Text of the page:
Two weekends ago, the California Golden Bears had a chance to be the No. 1 football team in the country. We were No. 2, and the No. 1 team had just lost. For the first time in more than 50 years (and who knows what football even looked like way back then? Neanderthals running around throwing roughly sewn pigskin, being careful to dodge the saber toothed tigers and mammoths on the way?) we had a chance to be No. 1.
Until we lost.
It's not the loss itself I want to talk about, though, since I've already regaled all of my friends, my landlady and my dentist ("I can't clean your teeth if you keep talking, Liz" seems to be somewhat representative of my life) with my strong feelings on the matter. More poignant, though, was the reaction of the blue and gold sea of Cal fans in the moments following the game. As the Oregon State players flooded the field, the fans stood stricken on the sidelines, not breathing, not blinking, not believing. For a solid 10 minutes, nobody moved, until my dad turned to me.
"Well, that dream's over," he said. "Let's go get ice cream."
We spent the rest of the evening in a deep depression, only mildly abated by copious quantities of Ben and Jerry's Phish Food. Our dreams had been dashed -- yet why were they our dreams? Just as I'd had nothing to do with our team's success when we were winning (as much as I like to take credit for "my boys"), I'd played no part in the team's loss. Yet this fantasy life that I had vicariously lived had the power to send my hopes soaring, to bring upon torrents of tears. And to make me fat.
What is it about our society that makes us unable to live our lives free from the world of fantasy? When I was younger, I'd spend hours playing with my Barbies. I'd dress them up in the clothes that my mom wouldn't let me wear (not that the form-fitting tube dress would have looked quite the same on my 8-year-old body), I'd drive them around in the red convertible that I would never have, I'd have them kiss the string of perfect Kens that I would never be able to attract. Now, I read gossip magazines about Heidi Klum's perfectly toned body, Oprah's new $50 million estate, how Brad and Angelina are more in love than people that perfect looking and perfectly nice have a right to be.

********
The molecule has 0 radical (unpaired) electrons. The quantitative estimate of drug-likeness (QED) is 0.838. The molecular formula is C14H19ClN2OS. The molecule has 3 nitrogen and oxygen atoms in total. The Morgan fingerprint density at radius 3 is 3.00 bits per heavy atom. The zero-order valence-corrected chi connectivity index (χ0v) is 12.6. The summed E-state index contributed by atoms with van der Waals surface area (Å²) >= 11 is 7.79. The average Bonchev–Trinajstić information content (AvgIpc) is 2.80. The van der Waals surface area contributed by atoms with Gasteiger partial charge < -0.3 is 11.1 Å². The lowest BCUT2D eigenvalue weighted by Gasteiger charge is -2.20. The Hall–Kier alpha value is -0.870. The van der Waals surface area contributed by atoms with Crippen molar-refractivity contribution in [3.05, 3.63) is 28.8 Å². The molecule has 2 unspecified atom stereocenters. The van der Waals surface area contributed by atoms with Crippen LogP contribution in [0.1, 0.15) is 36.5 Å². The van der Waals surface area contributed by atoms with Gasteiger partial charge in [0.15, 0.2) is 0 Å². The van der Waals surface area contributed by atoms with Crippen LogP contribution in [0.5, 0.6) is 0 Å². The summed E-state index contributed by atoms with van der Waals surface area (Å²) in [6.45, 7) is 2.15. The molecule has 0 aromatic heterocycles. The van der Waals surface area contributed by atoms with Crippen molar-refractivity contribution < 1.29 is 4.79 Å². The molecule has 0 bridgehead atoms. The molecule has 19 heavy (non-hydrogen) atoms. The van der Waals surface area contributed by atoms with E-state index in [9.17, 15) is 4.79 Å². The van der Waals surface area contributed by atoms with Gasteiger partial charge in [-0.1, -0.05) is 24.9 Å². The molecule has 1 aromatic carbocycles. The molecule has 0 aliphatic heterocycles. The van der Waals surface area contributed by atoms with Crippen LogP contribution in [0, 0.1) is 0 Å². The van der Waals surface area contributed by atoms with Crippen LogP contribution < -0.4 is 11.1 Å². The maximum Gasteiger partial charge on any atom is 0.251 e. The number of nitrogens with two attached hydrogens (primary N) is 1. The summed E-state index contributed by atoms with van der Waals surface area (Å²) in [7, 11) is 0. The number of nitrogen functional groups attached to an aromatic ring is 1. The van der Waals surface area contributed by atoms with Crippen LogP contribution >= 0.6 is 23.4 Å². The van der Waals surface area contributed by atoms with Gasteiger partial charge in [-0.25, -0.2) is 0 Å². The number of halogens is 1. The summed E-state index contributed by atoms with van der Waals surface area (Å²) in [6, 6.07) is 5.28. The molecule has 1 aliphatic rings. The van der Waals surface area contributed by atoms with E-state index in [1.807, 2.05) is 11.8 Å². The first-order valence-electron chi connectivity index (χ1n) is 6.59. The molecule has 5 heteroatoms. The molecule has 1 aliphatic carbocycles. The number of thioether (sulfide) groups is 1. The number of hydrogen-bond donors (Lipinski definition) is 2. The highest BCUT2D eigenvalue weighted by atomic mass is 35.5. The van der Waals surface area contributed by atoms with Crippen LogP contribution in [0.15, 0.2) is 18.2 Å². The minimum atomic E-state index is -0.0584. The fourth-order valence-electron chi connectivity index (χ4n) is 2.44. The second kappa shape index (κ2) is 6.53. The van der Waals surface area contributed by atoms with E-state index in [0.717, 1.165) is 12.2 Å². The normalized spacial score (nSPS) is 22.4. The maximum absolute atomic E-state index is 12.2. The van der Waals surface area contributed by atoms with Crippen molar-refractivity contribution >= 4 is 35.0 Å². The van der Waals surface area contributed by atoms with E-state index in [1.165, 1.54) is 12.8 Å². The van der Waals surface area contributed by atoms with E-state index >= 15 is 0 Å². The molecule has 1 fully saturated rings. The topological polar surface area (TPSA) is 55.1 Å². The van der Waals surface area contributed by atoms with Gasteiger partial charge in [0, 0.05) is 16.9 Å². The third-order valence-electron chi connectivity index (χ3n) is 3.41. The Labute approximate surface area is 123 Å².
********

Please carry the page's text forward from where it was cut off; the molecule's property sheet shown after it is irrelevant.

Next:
We watch romance movies and sigh while the music sweeps us up during the climactic kiss. We spend hours upon end conquering civilizations and building fake societies in the world of the computer. With the advent of MySpace, Facebook and other networking sites, even friendship has left the realm of the real and merged with the virtual world, where you can have three hundred "friends" you've never met. When Brad and Jen broke up, my friend locked herself in her room and cried and ate chocolate for days (although the breakup could have been an excuse for every girl's dream diet).
When did fantasy become not merely an escape from our reality but actually our reality itself? Why can't I be happy with my own clothes, instead of looking at Barbie's wardrobe longingly and wishing I were 5 inches tall and far bustier? We're living our lives based on the placebo effect -- our thinking it's real makes it real. So what if the closest I've seen a boy come to professing his everlasting love is grunting that he "kinda, you know, likes me" over pizza? If it can happen on the big screen, it can happen to me.
Why the shift? Why did being a celebrity 50 years ago mean you were idolized during the two hours of a movie, and being a celebrity today means having your garbage dug through and your T-shirts' armpit stains analyzed? Maybe it's our reaction to how unpalatable reality has become. Maybe it's a product of modern technology. Maybe I should ask some of my Facebook friends.
Liz Moody, a 2004 graduate of Johansen High School, is a student at the University of California at Berkeley. She can be reached at firstname.lastname@example.org.